I loved bread for most of my life. When I was a child, my mother used to make bread at home and the smell made me soooo hungry. I could eat half a loaf of the warm bread, smothered, of course, with butter. I love a good sandwich, but these days I rarely eat them. Why? There’s an urban myth that bread makes you fat, can lead to diabetes, and is generally unhealthy. When I embarked on my crusade to lose weight and improve my health, I stopped eating bread and crackers-anything containing wheat. I remember hearing many times that bread was the “staff of life.” What happened? Professor Terry Graham, of the Department of Human Health and Nutritional Sciences at the University of Guelph in Ontario, Canada, conducted a study to find out the truth about bread. Well, it turns out that not all breads are created equal. What he discovered surprised me. He gathered 10 overweight men and women. On different days, each of them at two slices of white bread, while wheat, white sourdough, or whole grain or barley bread. Three hours after they ate the bread, he measured blood sugar, insulin, glucose-dependent insulinotropic polypeptide (GIP), and glucagon-like peptide-1 (GLP-1). We all know about insulin and blood sugar-high levels are bad. GIP and GLP-1 are hormones your body makes in the gut after you eat carbs-they act to stimulate the production of insulin. Lower levels of the two would be a good thing. So what happened in the study is this: The lowest blood sugar response came after eating sourdough bread. GLP-1 was also lowest in the sourdough. Apparently the fermentation of the sourdough changes the nature of the starches in the bread so that they have a different effect in the body. But wait, there’s more. Not only did the sourdough affect that meal, but eating it also affected the next meal, and that effect lasted for hours. Most people (myself included) thought that eating whole wheat bread was better than eating white bread, but the sugar and insulin response was actually worse. According to the professor, the poor responses are probably due to the milling process, where the bran and wheat germ are removed, and then partially put back. Bottom line: eat sourdough white, or, better yet, sourdough whole grain, where both the bran and wheat germ are intact. This seems to me to be the best overall choice, but remember, just because it does less that white and wheat breads, it still raises blood sugar, insulin, GIP, and GLP-1. Just go easy on the bread. I eat bread about once every week.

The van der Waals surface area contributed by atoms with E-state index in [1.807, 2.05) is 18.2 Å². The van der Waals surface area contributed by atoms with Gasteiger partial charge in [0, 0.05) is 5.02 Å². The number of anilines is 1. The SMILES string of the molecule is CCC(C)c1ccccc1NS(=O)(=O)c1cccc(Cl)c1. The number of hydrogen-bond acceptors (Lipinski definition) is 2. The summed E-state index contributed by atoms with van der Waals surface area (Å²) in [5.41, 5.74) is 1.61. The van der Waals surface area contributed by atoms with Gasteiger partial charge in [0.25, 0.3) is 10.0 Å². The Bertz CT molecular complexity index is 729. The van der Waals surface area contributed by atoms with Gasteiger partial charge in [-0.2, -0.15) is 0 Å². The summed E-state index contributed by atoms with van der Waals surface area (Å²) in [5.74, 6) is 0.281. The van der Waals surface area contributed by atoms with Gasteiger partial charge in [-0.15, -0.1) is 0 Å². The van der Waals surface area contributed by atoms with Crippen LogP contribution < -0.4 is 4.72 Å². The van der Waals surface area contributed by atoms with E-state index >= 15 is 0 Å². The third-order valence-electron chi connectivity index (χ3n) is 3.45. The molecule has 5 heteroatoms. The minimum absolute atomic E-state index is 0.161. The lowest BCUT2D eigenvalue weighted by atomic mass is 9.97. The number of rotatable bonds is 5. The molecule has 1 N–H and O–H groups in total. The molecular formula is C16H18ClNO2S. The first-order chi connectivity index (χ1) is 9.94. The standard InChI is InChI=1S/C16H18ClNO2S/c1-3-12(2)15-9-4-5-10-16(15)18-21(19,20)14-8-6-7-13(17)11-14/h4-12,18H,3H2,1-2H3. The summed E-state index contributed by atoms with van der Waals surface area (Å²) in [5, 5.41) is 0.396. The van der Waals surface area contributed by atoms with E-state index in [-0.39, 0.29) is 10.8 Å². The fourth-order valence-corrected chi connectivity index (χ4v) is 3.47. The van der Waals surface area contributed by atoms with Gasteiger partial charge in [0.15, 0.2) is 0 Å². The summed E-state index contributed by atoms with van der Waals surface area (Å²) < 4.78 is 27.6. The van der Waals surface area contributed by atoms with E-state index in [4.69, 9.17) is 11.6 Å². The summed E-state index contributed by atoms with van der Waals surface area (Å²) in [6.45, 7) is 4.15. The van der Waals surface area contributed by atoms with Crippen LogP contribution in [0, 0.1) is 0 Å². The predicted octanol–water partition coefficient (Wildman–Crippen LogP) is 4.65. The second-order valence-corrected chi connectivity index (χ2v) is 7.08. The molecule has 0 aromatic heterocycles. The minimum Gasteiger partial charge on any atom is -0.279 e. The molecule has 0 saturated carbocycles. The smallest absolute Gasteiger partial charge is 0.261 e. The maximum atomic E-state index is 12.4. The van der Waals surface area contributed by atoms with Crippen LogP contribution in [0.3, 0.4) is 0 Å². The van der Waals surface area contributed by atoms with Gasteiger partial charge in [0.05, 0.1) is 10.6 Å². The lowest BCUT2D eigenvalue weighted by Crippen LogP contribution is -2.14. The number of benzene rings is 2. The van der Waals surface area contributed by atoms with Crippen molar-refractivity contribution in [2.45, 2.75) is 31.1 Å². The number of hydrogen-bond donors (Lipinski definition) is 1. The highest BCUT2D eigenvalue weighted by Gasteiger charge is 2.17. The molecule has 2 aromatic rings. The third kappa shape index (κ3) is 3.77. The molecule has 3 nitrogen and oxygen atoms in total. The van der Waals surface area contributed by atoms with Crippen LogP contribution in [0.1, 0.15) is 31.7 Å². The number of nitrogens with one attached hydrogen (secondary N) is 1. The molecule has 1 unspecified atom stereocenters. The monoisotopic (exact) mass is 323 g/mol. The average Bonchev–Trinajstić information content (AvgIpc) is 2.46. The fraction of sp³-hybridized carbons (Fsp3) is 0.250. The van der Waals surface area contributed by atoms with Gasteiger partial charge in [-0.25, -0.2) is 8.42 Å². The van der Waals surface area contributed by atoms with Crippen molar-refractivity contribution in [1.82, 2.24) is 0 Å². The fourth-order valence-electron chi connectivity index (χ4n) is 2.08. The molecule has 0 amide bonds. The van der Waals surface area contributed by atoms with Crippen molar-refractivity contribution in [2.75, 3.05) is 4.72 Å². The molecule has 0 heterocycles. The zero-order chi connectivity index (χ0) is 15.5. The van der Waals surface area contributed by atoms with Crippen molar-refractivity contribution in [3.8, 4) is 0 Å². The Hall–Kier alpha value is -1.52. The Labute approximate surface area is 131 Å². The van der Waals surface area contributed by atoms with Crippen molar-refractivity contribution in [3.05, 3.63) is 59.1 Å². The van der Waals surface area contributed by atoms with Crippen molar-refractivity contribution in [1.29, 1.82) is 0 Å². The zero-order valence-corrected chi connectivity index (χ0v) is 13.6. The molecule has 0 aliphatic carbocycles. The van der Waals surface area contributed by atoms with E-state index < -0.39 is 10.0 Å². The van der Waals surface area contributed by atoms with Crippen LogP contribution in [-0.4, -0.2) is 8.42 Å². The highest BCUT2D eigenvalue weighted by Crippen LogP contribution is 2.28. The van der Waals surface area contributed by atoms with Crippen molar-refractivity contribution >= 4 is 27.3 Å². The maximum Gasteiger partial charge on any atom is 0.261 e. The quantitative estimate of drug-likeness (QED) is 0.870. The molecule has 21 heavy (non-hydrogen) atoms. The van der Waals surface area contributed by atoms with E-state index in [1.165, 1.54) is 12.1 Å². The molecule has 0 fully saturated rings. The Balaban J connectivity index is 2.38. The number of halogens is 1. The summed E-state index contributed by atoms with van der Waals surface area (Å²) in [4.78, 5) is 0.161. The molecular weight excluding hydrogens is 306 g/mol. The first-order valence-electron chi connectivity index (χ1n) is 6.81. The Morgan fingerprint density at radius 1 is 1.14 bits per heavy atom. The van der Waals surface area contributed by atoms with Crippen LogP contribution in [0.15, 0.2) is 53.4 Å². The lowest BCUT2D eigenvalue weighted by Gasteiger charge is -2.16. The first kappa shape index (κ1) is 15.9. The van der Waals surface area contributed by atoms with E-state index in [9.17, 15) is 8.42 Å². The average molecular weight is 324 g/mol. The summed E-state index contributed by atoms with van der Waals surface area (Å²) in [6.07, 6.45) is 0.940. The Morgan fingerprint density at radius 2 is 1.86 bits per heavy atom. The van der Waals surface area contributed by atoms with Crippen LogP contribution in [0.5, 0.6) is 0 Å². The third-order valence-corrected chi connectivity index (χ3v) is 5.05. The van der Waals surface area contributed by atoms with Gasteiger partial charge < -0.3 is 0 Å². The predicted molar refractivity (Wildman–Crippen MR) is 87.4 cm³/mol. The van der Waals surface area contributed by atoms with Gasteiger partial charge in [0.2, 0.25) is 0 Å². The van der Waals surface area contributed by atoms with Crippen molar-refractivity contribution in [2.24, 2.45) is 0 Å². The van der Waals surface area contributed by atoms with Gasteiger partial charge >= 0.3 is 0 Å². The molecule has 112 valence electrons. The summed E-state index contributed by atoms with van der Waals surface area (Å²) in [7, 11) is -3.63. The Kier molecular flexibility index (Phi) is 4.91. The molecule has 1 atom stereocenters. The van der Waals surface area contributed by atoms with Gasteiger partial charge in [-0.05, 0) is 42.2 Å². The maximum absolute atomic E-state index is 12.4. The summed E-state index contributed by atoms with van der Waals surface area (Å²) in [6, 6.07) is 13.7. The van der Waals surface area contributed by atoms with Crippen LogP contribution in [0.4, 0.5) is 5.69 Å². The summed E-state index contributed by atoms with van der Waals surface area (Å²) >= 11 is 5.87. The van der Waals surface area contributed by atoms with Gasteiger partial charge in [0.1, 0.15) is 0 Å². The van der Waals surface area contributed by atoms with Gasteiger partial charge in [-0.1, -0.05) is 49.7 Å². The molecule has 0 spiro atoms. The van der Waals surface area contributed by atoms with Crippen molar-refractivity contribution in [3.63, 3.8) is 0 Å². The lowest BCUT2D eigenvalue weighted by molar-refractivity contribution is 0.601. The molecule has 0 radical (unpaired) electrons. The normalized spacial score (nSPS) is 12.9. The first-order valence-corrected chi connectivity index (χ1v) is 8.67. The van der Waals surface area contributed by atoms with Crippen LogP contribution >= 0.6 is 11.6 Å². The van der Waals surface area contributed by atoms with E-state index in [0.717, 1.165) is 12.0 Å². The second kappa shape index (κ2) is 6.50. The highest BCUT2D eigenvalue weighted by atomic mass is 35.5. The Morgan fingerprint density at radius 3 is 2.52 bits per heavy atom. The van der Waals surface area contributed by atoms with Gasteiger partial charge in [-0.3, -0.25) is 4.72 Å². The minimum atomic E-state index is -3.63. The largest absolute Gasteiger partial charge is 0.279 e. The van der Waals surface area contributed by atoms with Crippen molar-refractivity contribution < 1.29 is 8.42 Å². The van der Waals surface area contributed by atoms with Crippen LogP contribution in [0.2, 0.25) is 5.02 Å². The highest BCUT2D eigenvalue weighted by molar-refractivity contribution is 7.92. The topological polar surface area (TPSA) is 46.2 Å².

Stay well, John R Blilie, M.S.